Social media policy reacts to confessions page
May 9, 2013
The UW-River Falls Confessions Facebook page stated, on April 29, that it would no longer post confessions of UWRF students due to past content.
The University has a social media policy on campus that dictates all social mediums that involve campus material. This can include content trademarked by the University, including the UWRF logo, Freddy the Falcon and the University’s name.
Amy Luethmers, a marketing specialist for UWRF’s Communications office. Luethmers wrote and implements the social media policy on campus.
“All social media must adhere to the social media policy, and people who do not choose to do so can face serious consequences,” Luethmers said.
Although the content of the page is not why the Confessions page was shut down, the Confessions page had another serious issue: it degraded the University’s name. Luethmers said that the content on social media site matters, but by the University’s standards, it’s the social media policy rules that count.
The social media policy states on page two that “when using an officially recognized social media channel, assume at all times that you are representing UWRF.” This is one of the many rules that students are sometimes unaware of.
Luethmers said that students have the ability to post what they want on Facebook and Twitter because at the end of the day, their opinions matter.
“We live in a country that has free speech, and if people are saying things about us that we don’t want or we don’t prefer them saying, that’s their right.”
Even though students have a right to say words that can be harmful, it doesn’t always mean they should. Jessica Schwinn is a student on campus who regularly visited the Confessions page on Facebook. Schwinn said that students clearly didn’t know about the social media policy.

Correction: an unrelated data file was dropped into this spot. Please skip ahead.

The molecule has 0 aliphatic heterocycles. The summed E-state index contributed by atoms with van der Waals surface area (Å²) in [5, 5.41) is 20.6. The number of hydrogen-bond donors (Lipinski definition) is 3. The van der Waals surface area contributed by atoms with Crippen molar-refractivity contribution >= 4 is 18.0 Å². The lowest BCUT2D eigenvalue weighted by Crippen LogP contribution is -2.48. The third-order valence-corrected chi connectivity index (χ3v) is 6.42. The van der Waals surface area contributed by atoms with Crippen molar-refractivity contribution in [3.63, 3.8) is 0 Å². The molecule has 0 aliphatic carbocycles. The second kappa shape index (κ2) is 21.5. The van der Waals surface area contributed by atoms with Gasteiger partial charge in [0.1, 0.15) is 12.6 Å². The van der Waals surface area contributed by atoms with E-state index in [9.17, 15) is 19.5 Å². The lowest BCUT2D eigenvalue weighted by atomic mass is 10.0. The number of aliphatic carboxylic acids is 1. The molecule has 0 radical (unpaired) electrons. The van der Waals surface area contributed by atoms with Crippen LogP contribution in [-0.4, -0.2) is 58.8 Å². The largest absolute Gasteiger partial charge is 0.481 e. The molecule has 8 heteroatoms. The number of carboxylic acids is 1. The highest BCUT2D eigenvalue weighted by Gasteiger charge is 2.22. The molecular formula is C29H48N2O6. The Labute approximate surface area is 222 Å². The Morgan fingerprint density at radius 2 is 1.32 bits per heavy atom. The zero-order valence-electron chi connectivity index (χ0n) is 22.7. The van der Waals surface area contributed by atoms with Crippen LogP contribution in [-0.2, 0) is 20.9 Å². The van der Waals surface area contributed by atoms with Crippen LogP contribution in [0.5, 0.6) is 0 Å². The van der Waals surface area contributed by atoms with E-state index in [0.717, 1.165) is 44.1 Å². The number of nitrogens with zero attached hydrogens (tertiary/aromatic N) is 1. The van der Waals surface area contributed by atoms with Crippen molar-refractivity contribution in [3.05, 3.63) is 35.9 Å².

“It wasn’t really a confessions page because it wasn’t about confessions. It was stupid because it was all about hurtful stuff.”
The social media policy states that users should “exercise discretion, thoughtfulness and respect for your colleagues, associates and the University’s supporters/community (social media fans).” Faculty and staff complained to the Communications office, but because students have free speech, Luethmers was unable to shut down the confessions page.
“Students may not recognize that there is a social media policy on campus, and that’s why we sometimes have problems,” Luethmers said. “There are so many rules that we constantly have to update our policy.”
The social media policy is always evolving and changing, and the Communications department is constantly updating, informing and modernizing the policy. Luethmers suggested that students who are creating Facebook pages and Twitter accounts should be cautious about the material posted.
Luethmers said that “students think that social media stuff goes away, but it never really goes away. Nothing is protected; it’s all on there for employers to look at. There are hiring decisions made based on what is on Facebook or Twitter.”
The social media policy is being revised and will not be going anywhere soon. The Communications department hopes to keep the policy up-to-date and encourages students to become familiar of the policy and regulations the University has for its students.